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A coffee with Maarten van het Reve

We have a very diverse pool of talent at the Valley, and we like to introduce them to you through a series of digital coffees. Next up: Maarten van het Reve, Front-end designer.

Maarten is with us at the Valley for precisely one year now. Before, he was working as a full-stack developer and business owner. After taking some time off and studying the latest industry developments, he decided to re-shift his focus to front-end development. And that is how he landed at the Valley! Why? Because the multidisciplinary team structure felt very appealing. Even as the type of clients & projects the Valley works for.

Here are five burning questions for Maarten.

To kick things off, what are the priorities for you as a front-ender?
We, as front-end developers, bring the designer's vision to life and perhaps make it even better! In the end, we want to deliver an incredible web experience for the websites, apps and other applications we build, whether it's on a big iMac or small smartphone screen. We make sure everything you click, drag or drop is working in the best possible way, for instance. What I also find very important is that a website is also easy to use when users have a disability.
And talking about accessibility: making sure your website is built correctly for search engines is a base requirement that is important to incorporate.

What motivates your work, and how does that come back in the final product?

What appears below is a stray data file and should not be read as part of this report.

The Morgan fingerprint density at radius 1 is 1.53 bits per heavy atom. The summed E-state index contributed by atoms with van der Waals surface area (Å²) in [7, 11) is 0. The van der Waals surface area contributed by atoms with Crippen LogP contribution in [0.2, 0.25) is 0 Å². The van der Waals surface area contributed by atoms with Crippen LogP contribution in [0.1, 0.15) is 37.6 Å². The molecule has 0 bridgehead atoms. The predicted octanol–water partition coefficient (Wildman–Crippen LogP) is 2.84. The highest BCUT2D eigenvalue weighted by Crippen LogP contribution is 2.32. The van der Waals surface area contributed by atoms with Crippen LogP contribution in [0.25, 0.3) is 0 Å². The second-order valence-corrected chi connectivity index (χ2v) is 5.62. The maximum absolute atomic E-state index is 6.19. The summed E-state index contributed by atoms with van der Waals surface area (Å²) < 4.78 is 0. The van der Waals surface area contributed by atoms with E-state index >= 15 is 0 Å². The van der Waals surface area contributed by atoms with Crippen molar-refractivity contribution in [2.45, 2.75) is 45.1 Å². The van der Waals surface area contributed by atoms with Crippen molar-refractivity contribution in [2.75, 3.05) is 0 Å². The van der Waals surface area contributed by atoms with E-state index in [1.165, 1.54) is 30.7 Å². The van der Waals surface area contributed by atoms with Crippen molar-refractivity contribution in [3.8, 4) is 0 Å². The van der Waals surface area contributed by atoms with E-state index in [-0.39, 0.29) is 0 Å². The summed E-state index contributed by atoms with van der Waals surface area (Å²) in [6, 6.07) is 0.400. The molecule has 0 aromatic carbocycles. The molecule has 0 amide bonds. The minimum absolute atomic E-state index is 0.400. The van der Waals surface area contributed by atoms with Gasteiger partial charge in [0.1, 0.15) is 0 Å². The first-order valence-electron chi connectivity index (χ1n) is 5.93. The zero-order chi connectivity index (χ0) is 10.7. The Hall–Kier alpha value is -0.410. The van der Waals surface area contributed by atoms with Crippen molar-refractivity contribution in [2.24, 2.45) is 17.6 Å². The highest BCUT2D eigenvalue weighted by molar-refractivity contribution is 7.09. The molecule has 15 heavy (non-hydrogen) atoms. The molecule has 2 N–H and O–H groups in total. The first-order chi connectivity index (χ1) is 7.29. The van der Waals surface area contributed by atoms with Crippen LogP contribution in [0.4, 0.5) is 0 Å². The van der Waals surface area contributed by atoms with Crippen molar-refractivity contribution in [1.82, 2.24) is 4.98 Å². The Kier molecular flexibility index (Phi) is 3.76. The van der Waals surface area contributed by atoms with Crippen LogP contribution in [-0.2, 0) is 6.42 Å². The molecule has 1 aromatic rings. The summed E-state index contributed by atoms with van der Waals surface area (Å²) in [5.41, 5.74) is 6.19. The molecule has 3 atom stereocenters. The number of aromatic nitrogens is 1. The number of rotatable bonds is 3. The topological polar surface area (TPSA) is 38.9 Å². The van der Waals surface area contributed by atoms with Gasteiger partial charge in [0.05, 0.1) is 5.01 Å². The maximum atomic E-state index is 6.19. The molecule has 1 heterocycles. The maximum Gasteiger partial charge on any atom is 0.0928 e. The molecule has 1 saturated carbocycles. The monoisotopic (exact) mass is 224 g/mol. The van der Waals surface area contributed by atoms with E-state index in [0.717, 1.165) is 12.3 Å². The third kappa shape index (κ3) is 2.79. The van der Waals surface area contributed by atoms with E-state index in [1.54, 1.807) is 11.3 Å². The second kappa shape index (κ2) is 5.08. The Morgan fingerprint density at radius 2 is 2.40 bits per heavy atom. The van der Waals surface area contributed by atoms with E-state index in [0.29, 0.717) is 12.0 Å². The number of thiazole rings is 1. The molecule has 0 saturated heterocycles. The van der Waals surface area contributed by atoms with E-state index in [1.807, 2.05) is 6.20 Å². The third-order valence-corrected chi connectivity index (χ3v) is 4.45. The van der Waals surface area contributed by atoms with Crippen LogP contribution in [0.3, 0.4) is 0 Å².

I like that the result of my work is evident. Even the most minor adjustments can make a tremendous difference. The visual feedback after an interaction is crucial for making sure everything works properly, for instance. Or creating a swipe-able carousel instead of tiny buttons for control.

Also, working together with colleagues from different disciplines such as back-end, visual design, and UX is fascinating. And finally, we're aiming to set the bar higher and experiment with new techniques and follow developments. More specifically, new techniques do not necessarily help raise the bar but to reach the bar. You take elements from each project that you want to do even better next time. It pushes you to raise standards for better accessibility, faster development, engaging effects etc.

Who are some companies already performing at that bar?
After all these years, I still really admire the tools from Google, such as Gmail, Drive, Docs and Sheets. Not that they are overly beautiful, but their simplicity, while being so robust and intuitive. Working (together) in those tools is so simple that you don't realize how complex it is.

On a completely different level, I love the messaging app Signal ( because they are very concerned with privacy, security and encryption. Things I find very important.

What projects are you currently working on?
I work mainly for our client Zelus (Nike Team). We are constructing a range of online stores where clients can customize Nike training gear for themselves and their team. To get a 3D view on how the outfit will look, we have built an online tool that previews the product with your specific colours, logo, name, sponsor, etc. This online configurator we jointly have created is a complex but fulfilling project for us as (front-end) developers.

What makes this project specifically complex?
What makes it complex are the connections with multiple external services. The visitor can quickly adjust several things simultaneously or one after another. The final experience must work rapidly, efficiently and reliably!

Want to join our ongoing conversations on front-end contact Maarten here.

Do you have an exciting brand challenge or opportunity? We would love to hear about it.

Philip Kok (CEO)


Contact Philip